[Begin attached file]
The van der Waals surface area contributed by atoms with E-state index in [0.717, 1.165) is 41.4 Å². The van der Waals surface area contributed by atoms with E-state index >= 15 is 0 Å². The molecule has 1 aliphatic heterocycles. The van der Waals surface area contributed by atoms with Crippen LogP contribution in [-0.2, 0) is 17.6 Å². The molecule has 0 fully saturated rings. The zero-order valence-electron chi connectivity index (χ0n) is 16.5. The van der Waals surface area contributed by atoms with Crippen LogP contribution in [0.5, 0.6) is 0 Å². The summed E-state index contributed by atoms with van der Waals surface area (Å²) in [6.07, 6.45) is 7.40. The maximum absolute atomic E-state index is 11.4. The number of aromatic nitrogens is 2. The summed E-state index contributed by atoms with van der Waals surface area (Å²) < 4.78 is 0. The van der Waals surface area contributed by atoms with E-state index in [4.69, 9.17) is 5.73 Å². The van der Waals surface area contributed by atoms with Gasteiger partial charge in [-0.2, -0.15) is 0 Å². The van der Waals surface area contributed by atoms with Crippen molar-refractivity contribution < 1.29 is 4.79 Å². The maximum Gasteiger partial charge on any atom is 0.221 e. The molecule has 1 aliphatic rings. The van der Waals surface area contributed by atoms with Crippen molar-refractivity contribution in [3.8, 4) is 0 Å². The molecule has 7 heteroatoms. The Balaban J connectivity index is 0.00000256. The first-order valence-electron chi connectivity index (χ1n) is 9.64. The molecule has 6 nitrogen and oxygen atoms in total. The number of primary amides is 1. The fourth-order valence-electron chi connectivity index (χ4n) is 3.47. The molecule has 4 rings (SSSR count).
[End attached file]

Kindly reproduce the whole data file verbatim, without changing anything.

The van der Waals surface area contributed by atoms with E-state index in [0.717, 1.165) is 41.4 Å². The van der Waals surface area contributed by atoms with E-state index >= 15 is 0 Å². The molecule has 1 aliphatic heterocycles. The van der Waals surface area contributed by atoms with Crippen LogP contribution in [-0.2, 0) is 17.6 Å². The molecule has 0 fully saturated rings. The zero-order valence-electron chi connectivity index (χ0n) is 16.5. The van der Waals surface area contributed by atoms with Crippen LogP contribution in [0.5, 0.6) is 0 Å². The summed E-state index contributed by atoms with van der Waals surface area (Å²) in [6.07, 6.45) is 7.40. The maximum absolute atomic E-state index is 11.4. The number of aromatic nitrogens is 2. The summed E-state index contributed by atoms with van der Waals surface area (Å²) < 4.78 is 0. The van der Waals surface area contributed by atoms with E-state index in [4.69, 9.17) is 5.73 Å². The van der Waals surface area contributed by atoms with Gasteiger partial charge in [-0.2, -0.15) is 0 Å². The van der Waals surface area contributed by atoms with Crippen molar-refractivity contribution < 1.29 is 4.79 Å². The maximum Gasteiger partial charge on any atom is 0.221 e. The molecule has 1 aliphatic rings. The van der Waals surface area contributed by atoms with Crippen molar-refractivity contribution in [3.8, 4) is 0 Å². The molecule has 7 heteroatoms. The Balaban J connectivity index is 0.00000256. The first-order valence-electron chi connectivity index (χ1n) is 9.64. The molecule has 6 nitrogen and oxygen atoms in total. The number of primary amides is 1. The fourth-order valence-electron chi connectivity index (χ4n) is 3.47. The molecule has 4 rings (SSSR count).